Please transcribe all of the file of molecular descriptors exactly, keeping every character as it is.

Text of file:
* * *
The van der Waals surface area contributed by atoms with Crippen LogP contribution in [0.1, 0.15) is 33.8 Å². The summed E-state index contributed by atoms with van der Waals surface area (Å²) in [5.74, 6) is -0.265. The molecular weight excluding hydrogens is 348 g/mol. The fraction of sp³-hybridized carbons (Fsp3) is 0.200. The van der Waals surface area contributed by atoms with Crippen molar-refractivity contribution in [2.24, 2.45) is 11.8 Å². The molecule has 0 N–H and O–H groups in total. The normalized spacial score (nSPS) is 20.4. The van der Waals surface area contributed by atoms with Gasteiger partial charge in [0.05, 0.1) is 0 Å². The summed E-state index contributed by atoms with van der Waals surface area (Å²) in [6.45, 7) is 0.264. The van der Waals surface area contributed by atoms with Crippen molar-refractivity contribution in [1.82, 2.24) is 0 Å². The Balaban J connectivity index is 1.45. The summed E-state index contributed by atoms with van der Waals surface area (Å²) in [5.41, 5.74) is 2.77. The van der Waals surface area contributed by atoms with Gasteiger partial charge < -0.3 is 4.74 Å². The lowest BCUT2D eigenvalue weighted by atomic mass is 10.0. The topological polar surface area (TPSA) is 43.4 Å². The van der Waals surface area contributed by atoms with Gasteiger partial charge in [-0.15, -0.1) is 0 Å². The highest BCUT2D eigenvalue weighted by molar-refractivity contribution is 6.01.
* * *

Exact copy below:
The van der Waals surface area contributed by atoms with Crippen LogP contribution in [0.1, 0.15) is 33.8 Å². The summed E-state index contributed by atoms with van der Waals surface area (Å²) in [5.74, 6) is -0.265. The molecular weight excluding hydrogens is 348 g/mol. The fraction of sp³-hybridized carbons (Fsp3) is 0.200. The van der Waals surface area contributed by atoms with Crippen molar-refractivity contribution in [2.24, 2.45) is 11.8 Å². The molecule has 0 N–H and O–H groups in total. The normalized spacial score (nSPS) is 20.4. The van der Waals surface area contributed by atoms with Gasteiger partial charge in [0.05, 0.1) is 0 Å². The summed E-state index contributed by atoms with van der Waals surface area (Å²) in [6.45, 7) is 0.264. The van der Waals surface area contributed by atoms with Crippen molar-refractivity contribution in [1.82, 2.24) is 0 Å². The Balaban J connectivity index is 1.45. The summed E-state index contributed by atoms with van der Waals surface area (Å²) in [5.41, 5.74) is 2.77. The van der Waals surface area contributed by atoms with Gasteiger partial charge < -0.3 is 4.74 Å². The lowest BCUT2D eigenvalue weighted by atomic mass is 10.0. The topological polar surface area (TPSA) is 43.4 Å². The van der Waals surface area contributed by atoms with Gasteiger partial charge in [-0.15, -0.1) is 0 Å². The highest BCUT2D eigenvalue weighted by molar-refractivity contribution is 6.01.